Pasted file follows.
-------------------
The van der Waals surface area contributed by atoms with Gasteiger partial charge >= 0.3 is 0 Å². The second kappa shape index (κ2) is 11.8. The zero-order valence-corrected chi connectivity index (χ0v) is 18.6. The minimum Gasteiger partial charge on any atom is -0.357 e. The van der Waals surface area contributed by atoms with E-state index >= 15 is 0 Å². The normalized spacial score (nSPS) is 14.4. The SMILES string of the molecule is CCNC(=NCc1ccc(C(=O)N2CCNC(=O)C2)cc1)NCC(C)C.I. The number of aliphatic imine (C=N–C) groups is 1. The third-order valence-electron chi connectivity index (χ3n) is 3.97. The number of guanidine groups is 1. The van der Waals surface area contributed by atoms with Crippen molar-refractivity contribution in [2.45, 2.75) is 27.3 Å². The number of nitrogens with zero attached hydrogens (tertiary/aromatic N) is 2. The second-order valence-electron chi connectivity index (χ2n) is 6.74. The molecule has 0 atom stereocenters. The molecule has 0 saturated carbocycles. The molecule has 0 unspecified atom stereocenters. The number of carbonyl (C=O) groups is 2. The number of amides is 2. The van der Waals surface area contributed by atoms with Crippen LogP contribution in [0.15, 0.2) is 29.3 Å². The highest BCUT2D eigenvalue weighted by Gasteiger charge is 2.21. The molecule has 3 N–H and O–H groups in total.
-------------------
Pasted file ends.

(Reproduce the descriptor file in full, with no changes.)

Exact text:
The van der Waals surface area contributed by atoms with Gasteiger partial charge >= 0.3 is 0 Å². The second kappa shape index (κ2) is 11.8. The zero-order valence-corrected chi connectivity index (χ0v) is 18.6. The minimum Gasteiger partial charge on any atom is -0.357 e. The van der Waals surface area contributed by atoms with E-state index >= 15 is 0 Å². The normalized spacial score (nSPS) is 14.4. The SMILES string of the molecule is CCNC(=NCc1ccc(C(=O)N2CCNC(=O)C2)cc1)NCC(C)C.I. The number of aliphatic imine (C=N–C) groups is 1. The third-order valence-electron chi connectivity index (χ3n) is 3.97. The number of guanidine groups is 1. The van der Waals surface area contributed by atoms with Crippen molar-refractivity contribution in [2.45, 2.75) is 27.3 Å². The number of nitrogens with zero attached hydrogens (tertiary/aromatic N) is 2. The second-order valence-electron chi connectivity index (χ2n) is 6.74. The molecule has 0 atom stereocenters. The molecule has 0 saturated carbocycles. The molecule has 0 unspecified atom stereocenters. The number of carbonyl (C=O) groups is 2. The number of amides is 2. The van der Waals surface area contributed by atoms with Crippen LogP contribution in [0.15, 0.2) is 29.3 Å². The highest BCUT2D eigenvalue weighted by Gasteiger charge is 2.21. The molecule has 3 N–H and O–H groups in total.